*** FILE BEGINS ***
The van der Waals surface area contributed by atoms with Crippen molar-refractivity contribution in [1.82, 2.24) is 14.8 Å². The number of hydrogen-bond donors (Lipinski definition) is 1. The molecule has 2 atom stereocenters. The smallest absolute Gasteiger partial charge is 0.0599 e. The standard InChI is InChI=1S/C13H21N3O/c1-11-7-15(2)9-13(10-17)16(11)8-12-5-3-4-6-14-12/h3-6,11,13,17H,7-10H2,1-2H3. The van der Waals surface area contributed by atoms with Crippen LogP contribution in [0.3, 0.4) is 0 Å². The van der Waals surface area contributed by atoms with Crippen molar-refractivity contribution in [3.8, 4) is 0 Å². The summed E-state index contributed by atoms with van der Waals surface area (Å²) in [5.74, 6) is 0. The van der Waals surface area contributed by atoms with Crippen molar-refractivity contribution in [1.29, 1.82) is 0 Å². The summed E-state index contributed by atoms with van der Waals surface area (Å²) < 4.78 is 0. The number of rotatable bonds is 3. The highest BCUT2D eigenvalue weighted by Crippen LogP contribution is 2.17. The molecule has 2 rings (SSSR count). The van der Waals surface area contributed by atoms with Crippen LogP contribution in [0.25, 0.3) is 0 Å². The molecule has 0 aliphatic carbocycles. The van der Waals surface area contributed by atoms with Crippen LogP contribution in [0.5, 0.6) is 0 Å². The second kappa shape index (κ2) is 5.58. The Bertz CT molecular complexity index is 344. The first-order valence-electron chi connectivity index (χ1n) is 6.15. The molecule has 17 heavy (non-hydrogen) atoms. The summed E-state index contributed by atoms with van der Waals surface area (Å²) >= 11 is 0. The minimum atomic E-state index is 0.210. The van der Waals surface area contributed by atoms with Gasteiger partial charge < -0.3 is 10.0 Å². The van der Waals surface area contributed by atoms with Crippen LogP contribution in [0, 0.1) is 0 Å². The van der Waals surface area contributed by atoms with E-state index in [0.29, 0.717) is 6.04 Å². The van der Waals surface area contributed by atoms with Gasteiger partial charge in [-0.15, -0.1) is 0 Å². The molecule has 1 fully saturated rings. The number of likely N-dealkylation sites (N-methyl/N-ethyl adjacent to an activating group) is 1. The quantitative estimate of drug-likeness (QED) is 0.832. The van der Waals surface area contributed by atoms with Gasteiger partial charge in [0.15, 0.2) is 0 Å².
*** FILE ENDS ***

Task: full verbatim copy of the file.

The van der Waals surface area contributed by atoms with Crippen molar-refractivity contribution in [1.82, 2.24) is 14.8 Å². The number of hydrogen-bond donors (Lipinski definition) is 1. The molecule has 2 atom stereocenters. The smallest absolute Gasteiger partial charge is 0.0599 e. The standard InChI is InChI=1S/C13H21N3O/c1-11-7-15(2)9-13(10-17)16(11)8-12-5-3-4-6-14-12/h3-6,11,13,17H,7-10H2,1-2H3. The van der Waals surface area contributed by atoms with Crippen LogP contribution in [0.3, 0.4) is 0 Å². The van der Waals surface area contributed by atoms with Crippen molar-refractivity contribution in [3.8, 4) is 0 Å². The summed E-state index contributed by atoms with van der Waals surface area (Å²) in [5.74, 6) is 0. The van der Waals surface area contributed by atoms with Crippen molar-refractivity contribution in [1.29, 1.82) is 0 Å². The summed E-state index contributed by atoms with van der Waals surface area (Å²) < 4.78 is 0. The number of rotatable bonds is 3. The highest BCUT2D eigenvalue weighted by Crippen LogP contribution is 2.17. The molecule has 2 rings (SSSR count). The van der Waals surface area contributed by atoms with Crippen LogP contribution in [0.25, 0.3) is 0 Å². The molecule has 0 aliphatic carbocycles. The van der Waals surface area contributed by atoms with Crippen LogP contribution in [0.5, 0.6) is 0 Å². The second kappa shape index (κ2) is 5.58. The Bertz CT molecular complexity index is 344. The first-order valence-electron chi connectivity index (χ1n) is 6.15. The molecule has 17 heavy (non-hydrogen) atoms. The summed E-state index contributed by atoms with van der Waals surface area (Å²) >= 11 is 0. The minimum atomic E-state index is 0.210. The van der Waals surface area contributed by atoms with Gasteiger partial charge < -0.3 is 10.0 Å². The van der Waals surface area contributed by atoms with Crippen LogP contribution in [0, 0.1) is 0 Å². The van der Waals surface area contributed by atoms with E-state index in [0.29, 0.717) is 6.04 Å². The van der Waals surface area contributed by atoms with Gasteiger partial charge in [-0.15, -0.1) is 0 Å². The molecule has 1 fully saturated rings. The number of likely N-dealkylation sites (N-methyl/N-ethyl adjacent to an activating group) is 1. The quantitative estimate of drug-likeness (QED) is 0.832. The van der Waals surface area contributed by atoms with Gasteiger partial charge in [0.15, 0.2) is 0 Å².